StateWays - November/December 2016

StateWays is the only magazine exclusively covering the control state system within the beverage alcohol industry, with annual updates from liquor control commissions and alcohol control boards and yearly fiscal reporting from control jurisdictions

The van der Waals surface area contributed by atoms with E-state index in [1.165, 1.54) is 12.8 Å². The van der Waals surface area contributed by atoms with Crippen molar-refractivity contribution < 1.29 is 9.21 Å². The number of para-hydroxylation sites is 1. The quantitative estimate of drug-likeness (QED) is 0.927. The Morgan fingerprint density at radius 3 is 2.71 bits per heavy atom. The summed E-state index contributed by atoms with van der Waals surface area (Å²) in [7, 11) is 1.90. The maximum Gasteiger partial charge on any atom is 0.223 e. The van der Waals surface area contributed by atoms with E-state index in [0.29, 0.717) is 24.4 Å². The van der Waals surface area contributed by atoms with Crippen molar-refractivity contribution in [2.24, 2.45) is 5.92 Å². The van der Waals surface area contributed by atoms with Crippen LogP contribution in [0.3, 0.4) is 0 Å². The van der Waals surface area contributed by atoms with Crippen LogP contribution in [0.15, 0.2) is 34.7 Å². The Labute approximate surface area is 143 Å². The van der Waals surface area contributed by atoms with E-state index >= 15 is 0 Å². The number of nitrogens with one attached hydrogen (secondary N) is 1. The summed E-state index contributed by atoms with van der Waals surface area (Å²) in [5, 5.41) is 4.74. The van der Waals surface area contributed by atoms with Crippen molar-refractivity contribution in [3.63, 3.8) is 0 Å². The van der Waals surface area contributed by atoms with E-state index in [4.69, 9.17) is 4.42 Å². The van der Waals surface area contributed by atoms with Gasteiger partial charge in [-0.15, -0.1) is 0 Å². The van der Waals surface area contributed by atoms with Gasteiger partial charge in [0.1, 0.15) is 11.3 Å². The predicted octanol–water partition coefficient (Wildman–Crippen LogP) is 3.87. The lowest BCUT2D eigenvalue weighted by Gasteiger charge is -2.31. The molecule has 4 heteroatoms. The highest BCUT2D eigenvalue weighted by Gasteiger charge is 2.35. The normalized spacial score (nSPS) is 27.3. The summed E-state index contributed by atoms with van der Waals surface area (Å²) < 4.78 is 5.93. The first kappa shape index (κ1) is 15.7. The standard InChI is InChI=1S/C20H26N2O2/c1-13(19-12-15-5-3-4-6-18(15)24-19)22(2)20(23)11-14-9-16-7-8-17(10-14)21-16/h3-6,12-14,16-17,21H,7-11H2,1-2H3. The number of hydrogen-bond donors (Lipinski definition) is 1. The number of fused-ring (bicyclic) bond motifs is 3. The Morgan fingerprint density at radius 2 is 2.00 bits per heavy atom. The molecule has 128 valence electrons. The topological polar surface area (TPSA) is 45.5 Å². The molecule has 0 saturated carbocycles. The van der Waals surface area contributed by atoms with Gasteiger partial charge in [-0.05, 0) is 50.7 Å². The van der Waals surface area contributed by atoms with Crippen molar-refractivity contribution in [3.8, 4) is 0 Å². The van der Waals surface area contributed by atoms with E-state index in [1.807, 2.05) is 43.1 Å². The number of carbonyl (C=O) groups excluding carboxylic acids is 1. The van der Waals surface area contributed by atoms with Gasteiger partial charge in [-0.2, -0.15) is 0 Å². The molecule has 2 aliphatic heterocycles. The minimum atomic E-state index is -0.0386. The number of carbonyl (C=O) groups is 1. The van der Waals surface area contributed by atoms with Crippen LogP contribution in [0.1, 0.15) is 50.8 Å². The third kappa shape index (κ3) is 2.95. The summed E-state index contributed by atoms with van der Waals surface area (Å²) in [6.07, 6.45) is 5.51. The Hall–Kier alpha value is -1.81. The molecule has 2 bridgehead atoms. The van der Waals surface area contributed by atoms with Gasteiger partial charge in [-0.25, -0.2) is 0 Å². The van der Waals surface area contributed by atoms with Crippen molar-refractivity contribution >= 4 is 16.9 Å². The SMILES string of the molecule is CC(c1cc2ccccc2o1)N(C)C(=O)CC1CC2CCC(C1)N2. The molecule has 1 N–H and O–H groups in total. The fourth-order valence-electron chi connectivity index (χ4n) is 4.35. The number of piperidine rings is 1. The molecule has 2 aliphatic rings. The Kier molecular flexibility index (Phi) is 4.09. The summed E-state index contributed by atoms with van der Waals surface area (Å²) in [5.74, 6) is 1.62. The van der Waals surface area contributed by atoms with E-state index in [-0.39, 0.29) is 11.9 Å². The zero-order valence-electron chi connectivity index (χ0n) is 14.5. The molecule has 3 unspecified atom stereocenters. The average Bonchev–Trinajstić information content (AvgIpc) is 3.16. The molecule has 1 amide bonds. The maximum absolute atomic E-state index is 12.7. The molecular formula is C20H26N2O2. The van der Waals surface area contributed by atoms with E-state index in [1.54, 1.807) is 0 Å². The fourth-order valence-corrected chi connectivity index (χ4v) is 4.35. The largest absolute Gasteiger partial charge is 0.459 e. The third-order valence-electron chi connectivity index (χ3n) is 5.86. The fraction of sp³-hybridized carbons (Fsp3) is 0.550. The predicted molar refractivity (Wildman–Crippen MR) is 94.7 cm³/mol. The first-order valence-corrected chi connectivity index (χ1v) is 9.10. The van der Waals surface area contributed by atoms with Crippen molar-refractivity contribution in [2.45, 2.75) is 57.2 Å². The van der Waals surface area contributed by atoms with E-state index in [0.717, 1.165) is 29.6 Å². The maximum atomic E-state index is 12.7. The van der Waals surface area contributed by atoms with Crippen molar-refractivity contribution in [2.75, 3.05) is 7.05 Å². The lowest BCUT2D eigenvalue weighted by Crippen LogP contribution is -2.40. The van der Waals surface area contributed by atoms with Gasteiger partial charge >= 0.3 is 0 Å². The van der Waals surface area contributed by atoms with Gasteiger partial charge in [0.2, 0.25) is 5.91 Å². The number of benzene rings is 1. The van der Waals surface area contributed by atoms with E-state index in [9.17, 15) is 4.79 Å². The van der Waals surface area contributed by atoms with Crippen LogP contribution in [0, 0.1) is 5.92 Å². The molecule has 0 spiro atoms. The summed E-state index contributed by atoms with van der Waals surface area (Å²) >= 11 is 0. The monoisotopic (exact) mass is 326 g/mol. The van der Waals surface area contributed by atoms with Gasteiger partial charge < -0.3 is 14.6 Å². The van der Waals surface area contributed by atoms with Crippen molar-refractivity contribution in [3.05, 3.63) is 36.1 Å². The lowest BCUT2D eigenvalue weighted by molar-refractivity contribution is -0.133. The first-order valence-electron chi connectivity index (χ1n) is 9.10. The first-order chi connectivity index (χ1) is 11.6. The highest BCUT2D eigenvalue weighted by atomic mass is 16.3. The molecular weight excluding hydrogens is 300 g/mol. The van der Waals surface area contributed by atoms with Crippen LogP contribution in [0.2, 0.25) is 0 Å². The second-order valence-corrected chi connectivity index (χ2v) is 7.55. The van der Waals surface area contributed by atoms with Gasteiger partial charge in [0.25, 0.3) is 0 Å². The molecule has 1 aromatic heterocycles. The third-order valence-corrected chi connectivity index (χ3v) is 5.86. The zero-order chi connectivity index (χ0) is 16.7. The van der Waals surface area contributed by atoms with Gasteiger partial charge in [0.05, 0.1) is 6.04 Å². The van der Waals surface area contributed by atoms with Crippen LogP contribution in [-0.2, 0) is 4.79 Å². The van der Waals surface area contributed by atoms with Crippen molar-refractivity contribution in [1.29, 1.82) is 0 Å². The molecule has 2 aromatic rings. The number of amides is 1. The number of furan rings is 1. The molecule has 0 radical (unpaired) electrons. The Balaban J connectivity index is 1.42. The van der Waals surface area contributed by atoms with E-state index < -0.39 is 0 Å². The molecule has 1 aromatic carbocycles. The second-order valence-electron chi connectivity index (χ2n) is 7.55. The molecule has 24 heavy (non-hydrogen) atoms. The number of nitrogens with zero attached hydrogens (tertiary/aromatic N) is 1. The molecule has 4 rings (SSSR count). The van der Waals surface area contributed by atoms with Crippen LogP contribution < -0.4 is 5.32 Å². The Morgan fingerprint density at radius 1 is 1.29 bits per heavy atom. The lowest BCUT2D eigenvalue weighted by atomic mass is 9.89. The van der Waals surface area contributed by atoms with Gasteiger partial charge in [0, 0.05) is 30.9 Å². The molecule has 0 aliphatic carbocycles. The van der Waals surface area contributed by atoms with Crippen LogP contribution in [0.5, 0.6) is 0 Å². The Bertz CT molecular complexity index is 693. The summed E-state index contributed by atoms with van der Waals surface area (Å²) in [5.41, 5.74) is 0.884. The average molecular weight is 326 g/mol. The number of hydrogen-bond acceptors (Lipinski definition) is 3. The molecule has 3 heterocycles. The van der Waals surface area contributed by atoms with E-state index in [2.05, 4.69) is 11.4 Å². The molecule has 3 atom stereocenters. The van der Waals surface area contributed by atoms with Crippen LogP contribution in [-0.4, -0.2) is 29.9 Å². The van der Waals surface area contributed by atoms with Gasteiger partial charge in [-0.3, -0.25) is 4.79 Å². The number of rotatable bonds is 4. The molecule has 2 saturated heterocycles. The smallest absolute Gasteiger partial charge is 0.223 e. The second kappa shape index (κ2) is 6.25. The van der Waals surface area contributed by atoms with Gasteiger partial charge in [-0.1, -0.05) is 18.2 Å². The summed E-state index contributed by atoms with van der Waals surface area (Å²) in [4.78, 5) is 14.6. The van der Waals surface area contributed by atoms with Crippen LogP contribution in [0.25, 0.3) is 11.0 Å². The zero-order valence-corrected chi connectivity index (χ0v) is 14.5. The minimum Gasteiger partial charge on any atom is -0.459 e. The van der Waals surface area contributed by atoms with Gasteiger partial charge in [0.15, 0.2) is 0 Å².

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StateWays | | November/December 2016 39 Here's a look at how the major sparkling wine categories are currently faring in the marketplace. CHAMPAGNE Champagne is considered by most connoisseurs to be the gold standard of sparkling wine (under existing trade agreements, some California producers still are allowed to call their wines "champagne," but true Champagne comes only from the French region of the same name). Champagne is made by the traditional method, or méthode champenoise, in which the bubbles are pro- duced by a secondary fermentation that takes place inside the bottle. It is generally quite a bit more expensive than other spar- kling wines; according to Nielsen, the average cost for a bottle of Champagne is $51 – but Champagne sales are showing healthy growth. For the 52 weeks ending Sept. 10, 2016, Champagne sales were up around 10 percent, both by value and volume. The overall sparkling trend is helping, says Sam Heitner, di- rector of the Champagne Bureau, USA. "For the most part, the more Americans drink sparkling wine, the better it is for Cham- pagne." He thinks that as consumers learn more about Cham- pagne's unique qualities, they become more willing to "spend a bit more money for a special bottle." The No. 1 Champagne brand in the United States is Veuve Clicquot, especially the non-vintage brut bottling known as Yellow Label. According to the Beverage Information and In- sights Group, imports of all bottlings of Veuve Clicquot for 2015 stood at 441,000 cases, up almost 9 percent from 2014 to 2015. That outpaced Veuve's sister brand, Moët & Chandon (both are owned by Moët Hennessy). A company statement attributes Veuve's success, at least in part, to its flavor profile, which it describes as reconciling "two opposing factors -- forcefulness and finesse." In addition, the company stresses promotional activities, including events like the Veuve Clicquot Polo Classic, held in October in Los Angeles. Veuve Clicquot and Moët are known as Champagne "houses" and are permitted to buy large quantities of grapes. According to the Champagne Bureau USA, the houses account for more than 87 percent of Champagne shipments to the U.S. That percentage has dropped some as so-called grower Champagnes (producers who grow their own grapes) and bubblies from cooperatives have increased shipments. Grower Champagne imports have doubled over the past decade and now account for more than 5 percent of the market. Terry Theise is a leading importer of grower Champagne and represents 17 producers. He says that when he began in 1997, there were 33 growers exporting to the U.S., representing 0.62 percent of the market. In 2015, 297 exported to the U.S. Theise says grower Champagne has "all the buzz" and "domi- nates the conversation among smart wine buyers." There's also a feel-good aspect: "You get to support the farmers who have a little dirt under their nails instead of the corporate guys in three-piece suits." Shipments from cooperatives to the U.S. have grown more than 50 percent in the past decade, driven at least in part by the largest coop, Champagne Nicolas Feuillatte. Olivier Zorel, Feuillatte's area export manager for the Americas, says the com- pany's non-vintage Brut Réserve, which retails for $36, "contin- ues to perform well, as consumers have come to recognize this Champagne consistently delivers great quality at a fair price." Zorel adds that sales during the holiday season are helped by the release of a specialty bottle. Heitner notes another trend that is boosting Champagne: the popularity of rosé wines. Nearly 15 percent of the Champagne shipped to the U.S. is rosé, and that figure is growing, despite the fact that rosé Champagne is often significantly more expensive than non-rosé. Rosé Champagne, Heitner says, works well as an aperitif, "but also goes into a meal a little further." U.S. SPARKLING Domestic sparkling wine dominates U.S. sales, with more than 55 percent of the market, according to Nielsen. The category – which includes inexpensive wines produced in pressurized tanks (called the charmat method) as well as traditional-method bub-

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